We used to sleep in the same bed together, my two brothers and me, on Christmas Eve. That alone was a Christmas miracle, given the fact that the other 364 days of the year would find us plotting ways to hurt one another. I remember BB gun fights, where we were running around the woods, shooting at each other. Or we would fight from room to room in the house with spit wads, using thick rubber bands to wing them on their way. To up the ante, we decided one day to shove straight pins through the spit wads. Yep, three little angels, that’s what we were. But on Christmas Eve, we crawled into bed together and tried to go to sleep, keeping one ear tuned for reindeer hooves on the roof, and one foot ready to launch any brother who got too close.
One of my favorite memories was the Christmas Eve we heard the front door open, and the distinct sound of something heavy being rolled across the threshold. Grandpa never used a wheelchair so we knew it wasn’t him coming for a midnight visit. And we had no idea why Santa would be bringing gifts through the front door, when we had a perfectly good fireplace in the den. So we just lay there in bed, whispering about what it could possibly be, and daring each other to sneak downstairs to steal a glance. Nobody wanted to risk being seen by Santa, or worse by Dad, so we eventually drifted off to sleep.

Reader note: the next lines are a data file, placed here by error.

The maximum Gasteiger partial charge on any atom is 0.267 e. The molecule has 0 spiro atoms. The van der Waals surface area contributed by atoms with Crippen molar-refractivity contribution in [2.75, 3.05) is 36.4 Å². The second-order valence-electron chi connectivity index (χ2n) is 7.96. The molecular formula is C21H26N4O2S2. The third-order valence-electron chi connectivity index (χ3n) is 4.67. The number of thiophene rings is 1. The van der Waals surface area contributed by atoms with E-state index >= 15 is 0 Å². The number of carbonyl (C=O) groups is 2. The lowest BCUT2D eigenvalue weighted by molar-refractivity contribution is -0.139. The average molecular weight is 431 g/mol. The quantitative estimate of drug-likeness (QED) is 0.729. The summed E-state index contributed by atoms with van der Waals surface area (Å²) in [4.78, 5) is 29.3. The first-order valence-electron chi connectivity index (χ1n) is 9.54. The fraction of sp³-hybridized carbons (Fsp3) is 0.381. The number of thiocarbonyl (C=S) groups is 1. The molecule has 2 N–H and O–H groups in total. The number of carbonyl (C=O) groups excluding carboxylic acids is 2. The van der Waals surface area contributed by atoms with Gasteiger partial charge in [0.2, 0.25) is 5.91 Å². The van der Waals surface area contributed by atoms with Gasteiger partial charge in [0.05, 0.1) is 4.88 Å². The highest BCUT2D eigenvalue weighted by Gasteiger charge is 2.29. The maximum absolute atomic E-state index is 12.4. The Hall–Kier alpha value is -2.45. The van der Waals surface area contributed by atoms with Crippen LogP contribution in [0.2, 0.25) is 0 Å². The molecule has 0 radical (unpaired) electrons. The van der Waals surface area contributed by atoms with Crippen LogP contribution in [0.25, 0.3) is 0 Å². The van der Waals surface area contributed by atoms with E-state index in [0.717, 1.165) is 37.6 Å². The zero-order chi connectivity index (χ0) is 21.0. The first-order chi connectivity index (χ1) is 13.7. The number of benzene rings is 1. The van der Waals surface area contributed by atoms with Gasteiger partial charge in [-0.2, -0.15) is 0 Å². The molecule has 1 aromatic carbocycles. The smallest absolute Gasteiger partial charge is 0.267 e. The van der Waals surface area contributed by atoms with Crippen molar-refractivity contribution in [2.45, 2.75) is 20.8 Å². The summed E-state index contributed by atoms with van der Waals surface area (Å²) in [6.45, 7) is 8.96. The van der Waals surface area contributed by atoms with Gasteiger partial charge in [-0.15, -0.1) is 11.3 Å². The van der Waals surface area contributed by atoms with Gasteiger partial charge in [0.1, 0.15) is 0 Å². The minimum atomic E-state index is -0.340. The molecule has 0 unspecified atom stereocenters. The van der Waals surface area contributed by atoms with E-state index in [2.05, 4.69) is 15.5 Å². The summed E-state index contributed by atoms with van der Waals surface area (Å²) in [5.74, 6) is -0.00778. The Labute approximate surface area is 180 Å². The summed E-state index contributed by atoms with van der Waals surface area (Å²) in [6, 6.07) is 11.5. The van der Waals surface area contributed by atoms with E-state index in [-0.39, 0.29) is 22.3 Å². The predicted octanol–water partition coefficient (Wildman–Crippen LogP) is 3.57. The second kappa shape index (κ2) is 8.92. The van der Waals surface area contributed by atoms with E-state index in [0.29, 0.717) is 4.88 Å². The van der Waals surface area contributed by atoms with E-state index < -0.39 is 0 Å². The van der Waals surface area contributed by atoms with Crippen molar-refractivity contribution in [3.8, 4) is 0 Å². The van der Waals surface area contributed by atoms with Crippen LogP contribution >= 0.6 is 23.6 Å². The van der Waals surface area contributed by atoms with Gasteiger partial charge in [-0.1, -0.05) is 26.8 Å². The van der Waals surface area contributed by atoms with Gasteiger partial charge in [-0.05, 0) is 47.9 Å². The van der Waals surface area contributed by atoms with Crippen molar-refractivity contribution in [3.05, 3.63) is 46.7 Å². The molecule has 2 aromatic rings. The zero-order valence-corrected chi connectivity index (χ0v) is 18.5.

One of my favorite memories of Christmas Day was the next morning when three sleepy-eyed little Fox boys found a brand new yellow mini-bike parked under the tree. We lived on two acres and had a creek behind and beside us, and empty lots and woods all around, so we could not wait to jump on the bike and start blazing trails. But first, Dad needed to give us a lesson on how not to wreck a mini-bike. This is one of my favorite memories, too, as Dad straddled that kid-sized bike with his 6’3” frame, and proceeded to explain to us young boys how dangerous a mini-bike could be. He had barely gotten the words out of his mouth about how sensitive throttles are, when the bike shot off like a rocket and threw Dad into the air where gravity began to work immediately and brought him quite unceremoniously back to the earth. The bike and Dad were perfectly unharmed, but after a few minutes my sides were killing me. Even mom got a chuckle out of that one.
Christmas is a season of giving, and the yellow mini-bike has to go down in the Fox history book as one of the best gifts we ever received. We also got exactly one of them, so we boys had to learn how to share. I have no idea how we worked that out without BB guns or bloodshed. I just remember many happy hours riding that mini-bike, and I suppose my older and younger brothers do as well.
There may not be a mini-bike under your tree this Christmas, or even a reindeer on your roof. But that’s OK, because the best gift cannot be bought in a catalog or brought down a chimney. The best gift, the only one that matters, was laid in a feeding trough in Bethlehem many years ago. Here’s what the angel who brought the news to Joseph said about the gift:
“You shall call his name Jesus, for he will save his people from their sins.”